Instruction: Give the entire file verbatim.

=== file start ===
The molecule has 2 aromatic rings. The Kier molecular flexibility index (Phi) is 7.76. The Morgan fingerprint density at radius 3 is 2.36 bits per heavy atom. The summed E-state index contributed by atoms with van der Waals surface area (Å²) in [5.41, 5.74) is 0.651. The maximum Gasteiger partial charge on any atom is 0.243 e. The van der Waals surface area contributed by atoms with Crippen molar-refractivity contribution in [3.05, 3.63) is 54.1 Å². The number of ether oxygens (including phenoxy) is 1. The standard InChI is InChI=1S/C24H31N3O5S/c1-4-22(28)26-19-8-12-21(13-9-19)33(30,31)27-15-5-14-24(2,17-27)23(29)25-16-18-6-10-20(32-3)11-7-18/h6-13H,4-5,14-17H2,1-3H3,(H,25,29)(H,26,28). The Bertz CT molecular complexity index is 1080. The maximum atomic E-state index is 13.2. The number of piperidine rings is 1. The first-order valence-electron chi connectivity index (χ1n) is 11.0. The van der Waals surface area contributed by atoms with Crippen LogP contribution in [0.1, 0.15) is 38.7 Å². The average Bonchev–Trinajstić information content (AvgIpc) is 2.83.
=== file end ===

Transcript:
The molecule has 2 aromatic rings. The Kier molecular flexibility index (Phi) is 7.76. The Morgan fingerprint density at radius 3 is 2.36 bits per heavy atom. The summed E-state index contributed by atoms with van der Waals surface area (Å²) in [5.41, 5.74) is 0.651. The maximum Gasteiger partial charge on any atom is 0.243 e. The van der Waals surface area contributed by atoms with Crippen molar-refractivity contribution in [3.05, 3.63) is 54.1 Å². The number of ether oxygens (including phenoxy) is 1. The standard InChI is InChI=1S/C24H31N3O5S/c1-4-22(28)26-19-8-12-21(13-9-19)33(30,31)27-15-5-14-24(2,17-27)23(29)25-16-18-6-10-20(32-3)11-7-18/h6-13H,4-5,14-17H2,1-3H3,(H,25,29)(H,26,28). The Bertz CT molecular complexity index is 1080. The maximum atomic E-state index is 13.2. The number of piperidine rings is 1. The first-order valence-electron chi connectivity index (χ1n) is 11.0. The van der Waals surface area contributed by atoms with Crippen LogP contribution in [0.1, 0.15) is 38.7 Å². The average Bonchev–Trinajstić information content (AvgIpc) is 2.83.